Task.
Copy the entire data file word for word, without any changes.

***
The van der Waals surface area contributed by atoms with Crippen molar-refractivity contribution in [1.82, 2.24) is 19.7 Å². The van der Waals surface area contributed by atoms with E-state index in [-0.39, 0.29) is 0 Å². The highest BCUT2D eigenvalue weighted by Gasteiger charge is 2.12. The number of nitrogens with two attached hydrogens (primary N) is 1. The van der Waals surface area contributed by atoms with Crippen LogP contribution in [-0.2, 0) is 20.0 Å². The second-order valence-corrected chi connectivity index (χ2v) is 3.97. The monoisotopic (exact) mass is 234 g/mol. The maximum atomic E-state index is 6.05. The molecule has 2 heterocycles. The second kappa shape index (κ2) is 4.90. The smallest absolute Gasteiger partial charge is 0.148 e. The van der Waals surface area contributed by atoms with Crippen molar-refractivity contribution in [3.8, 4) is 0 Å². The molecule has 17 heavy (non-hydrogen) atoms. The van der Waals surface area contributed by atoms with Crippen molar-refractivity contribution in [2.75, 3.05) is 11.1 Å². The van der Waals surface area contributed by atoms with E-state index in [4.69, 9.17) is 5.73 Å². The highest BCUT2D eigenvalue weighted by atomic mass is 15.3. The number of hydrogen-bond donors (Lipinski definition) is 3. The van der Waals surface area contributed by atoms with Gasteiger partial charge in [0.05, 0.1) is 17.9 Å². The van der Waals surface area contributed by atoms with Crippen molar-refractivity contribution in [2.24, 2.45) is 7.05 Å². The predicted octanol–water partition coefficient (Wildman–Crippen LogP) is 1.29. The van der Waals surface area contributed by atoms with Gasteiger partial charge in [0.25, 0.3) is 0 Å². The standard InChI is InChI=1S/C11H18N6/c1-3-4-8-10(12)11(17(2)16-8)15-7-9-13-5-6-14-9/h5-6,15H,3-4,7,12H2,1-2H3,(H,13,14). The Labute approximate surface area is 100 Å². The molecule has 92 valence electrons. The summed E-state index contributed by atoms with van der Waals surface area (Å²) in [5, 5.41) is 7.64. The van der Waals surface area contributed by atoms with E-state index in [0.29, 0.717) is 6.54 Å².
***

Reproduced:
The van der Waals surface area contributed by atoms with Crippen molar-refractivity contribution in [1.82, 2.24) is 19.7 Å². The van der Waals surface area contributed by atoms with E-state index in [-0.39, 0.29) is 0 Å². The highest BCUT2D eigenvalue weighted by Gasteiger charge is 2.12. The number of nitrogens with two attached hydrogens (primary N) is 1. The van der Waals surface area contributed by atoms with Crippen LogP contribution in [-0.2, 0) is 20.0 Å². The second-order valence-corrected chi connectivity index (χ2v) is 3.97. The monoisotopic (exact) mass is 234 g/mol. The maximum atomic E-state index is 6.05. The molecule has 2 heterocycles. The second kappa shape index (κ2) is 4.90. The smallest absolute Gasteiger partial charge is 0.148 e. The van der Waals surface area contributed by atoms with Crippen molar-refractivity contribution in [3.8, 4) is 0 Å². The molecule has 17 heavy (non-hydrogen) atoms. The van der Waals surface area contributed by atoms with Crippen molar-refractivity contribution in [2.75, 3.05) is 11.1 Å². The van der Waals surface area contributed by atoms with E-state index in [4.69, 9.17) is 5.73 Å². The highest BCUT2D eigenvalue weighted by atomic mass is 15.3. The number of hydrogen-bond donors (Lipinski definition) is 3. The van der Waals surface area contributed by atoms with Gasteiger partial charge in [0.05, 0.1) is 17.9 Å². The van der Waals surface area contributed by atoms with Crippen molar-refractivity contribution in [2.24, 2.45) is 7.05 Å². The predicted octanol–water partition coefficient (Wildman–Crippen LogP) is 1.29. The van der Waals surface area contributed by atoms with Gasteiger partial charge in [0.25, 0.3) is 0 Å². The standard InChI is InChI=1S/C11H18N6/c1-3-4-8-10(12)11(17(2)16-8)15-7-9-13-5-6-14-9/h5-6,15H,3-4,7,12H2,1-2H3,(H,13,14). The Labute approximate surface area is 100 Å². The molecule has 92 valence electrons. The summed E-state index contributed by atoms with van der Waals surface area (Å²) in [5, 5.41) is 7.64. The van der Waals surface area contributed by atoms with E-state index in [0.29, 0.717) is 6.54 Å².